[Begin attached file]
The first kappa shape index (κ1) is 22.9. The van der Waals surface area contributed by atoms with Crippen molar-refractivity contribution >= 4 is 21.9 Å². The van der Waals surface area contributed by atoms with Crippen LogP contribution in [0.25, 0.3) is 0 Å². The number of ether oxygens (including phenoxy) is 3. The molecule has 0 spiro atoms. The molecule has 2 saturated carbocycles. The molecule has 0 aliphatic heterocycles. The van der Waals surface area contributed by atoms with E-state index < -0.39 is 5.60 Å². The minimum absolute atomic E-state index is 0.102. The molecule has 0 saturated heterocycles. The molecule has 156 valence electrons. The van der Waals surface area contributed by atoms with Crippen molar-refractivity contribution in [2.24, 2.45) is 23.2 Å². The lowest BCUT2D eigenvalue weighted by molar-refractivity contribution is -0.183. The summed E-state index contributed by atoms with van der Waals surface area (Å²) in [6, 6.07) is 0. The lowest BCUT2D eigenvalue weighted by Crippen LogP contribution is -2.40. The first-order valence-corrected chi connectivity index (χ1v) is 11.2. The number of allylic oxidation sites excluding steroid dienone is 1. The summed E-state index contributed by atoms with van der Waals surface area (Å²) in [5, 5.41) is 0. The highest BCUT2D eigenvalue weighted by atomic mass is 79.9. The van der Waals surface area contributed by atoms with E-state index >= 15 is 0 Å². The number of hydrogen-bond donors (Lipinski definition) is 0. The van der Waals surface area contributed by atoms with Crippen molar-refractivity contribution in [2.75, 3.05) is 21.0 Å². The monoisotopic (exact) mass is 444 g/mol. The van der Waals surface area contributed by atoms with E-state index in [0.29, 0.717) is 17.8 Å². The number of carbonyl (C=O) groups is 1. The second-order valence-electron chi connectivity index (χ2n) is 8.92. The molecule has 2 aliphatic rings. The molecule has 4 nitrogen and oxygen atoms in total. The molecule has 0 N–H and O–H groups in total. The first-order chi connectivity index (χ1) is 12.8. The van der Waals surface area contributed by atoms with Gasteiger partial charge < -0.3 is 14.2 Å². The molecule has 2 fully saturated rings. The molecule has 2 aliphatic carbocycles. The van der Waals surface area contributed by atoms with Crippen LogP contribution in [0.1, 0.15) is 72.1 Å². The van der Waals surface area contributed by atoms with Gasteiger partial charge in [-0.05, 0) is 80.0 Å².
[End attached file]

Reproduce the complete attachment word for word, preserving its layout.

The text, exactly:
The first kappa shape index (κ1) is 22.9. The van der Waals surface area contributed by atoms with Crippen molar-refractivity contribution >= 4 is 21.9 Å². The van der Waals surface area contributed by atoms with Crippen LogP contribution in [0.25, 0.3) is 0 Å². The number of ether oxygens (including phenoxy) is 3. The molecule has 0 spiro atoms. The molecule has 2 saturated carbocycles. The molecule has 0 aliphatic heterocycles. The van der Waals surface area contributed by atoms with E-state index < -0.39 is 5.60 Å². The minimum absolute atomic E-state index is 0.102. The molecule has 0 saturated heterocycles. The molecule has 156 valence electrons. The van der Waals surface area contributed by atoms with Crippen molar-refractivity contribution in [2.24, 2.45) is 23.2 Å². The lowest BCUT2D eigenvalue weighted by molar-refractivity contribution is -0.183. The summed E-state index contributed by atoms with van der Waals surface area (Å²) in [6, 6.07) is 0. The lowest BCUT2D eigenvalue weighted by Crippen LogP contribution is -2.40. The first-order valence-corrected chi connectivity index (χ1v) is 11.2. The number of allylic oxidation sites excluding steroid dienone is 1. The summed E-state index contributed by atoms with van der Waals surface area (Å²) in [5, 5.41) is 0. The highest BCUT2D eigenvalue weighted by atomic mass is 79.9. The van der Waals surface area contributed by atoms with E-state index >= 15 is 0 Å². The number of hydrogen-bond donors (Lipinski definition) is 0. The van der Waals surface area contributed by atoms with Crippen molar-refractivity contribution in [2.75, 3.05) is 21.0 Å². The monoisotopic (exact) mass is 444 g/mol. The van der Waals surface area contributed by atoms with E-state index in [0.29, 0.717) is 17.8 Å². The number of carbonyl (C=O) groups is 1. The second-order valence-electron chi connectivity index (χ2n) is 8.92. The molecule has 2 aliphatic rings. The molecule has 4 nitrogen and oxygen atoms in total. The molecule has 0 N–H and O–H groups in total. The first-order chi connectivity index (χ1) is 12.8. The van der Waals surface area contributed by atoms with Gasteiger partial charge < -0.3 is 14.2 Å². The molecule has 2 fully saturated rings. The molecule has 2 aliphatic carbocycles. The van der Waals surface area contributed by atoms with Crippen LogP contribution in [0.1, 0.15) is 72.1 Å². The van der Waals surface area contributed by atoms with Gasteiger partial charge in [-0.05, 0) is 80.0 Å².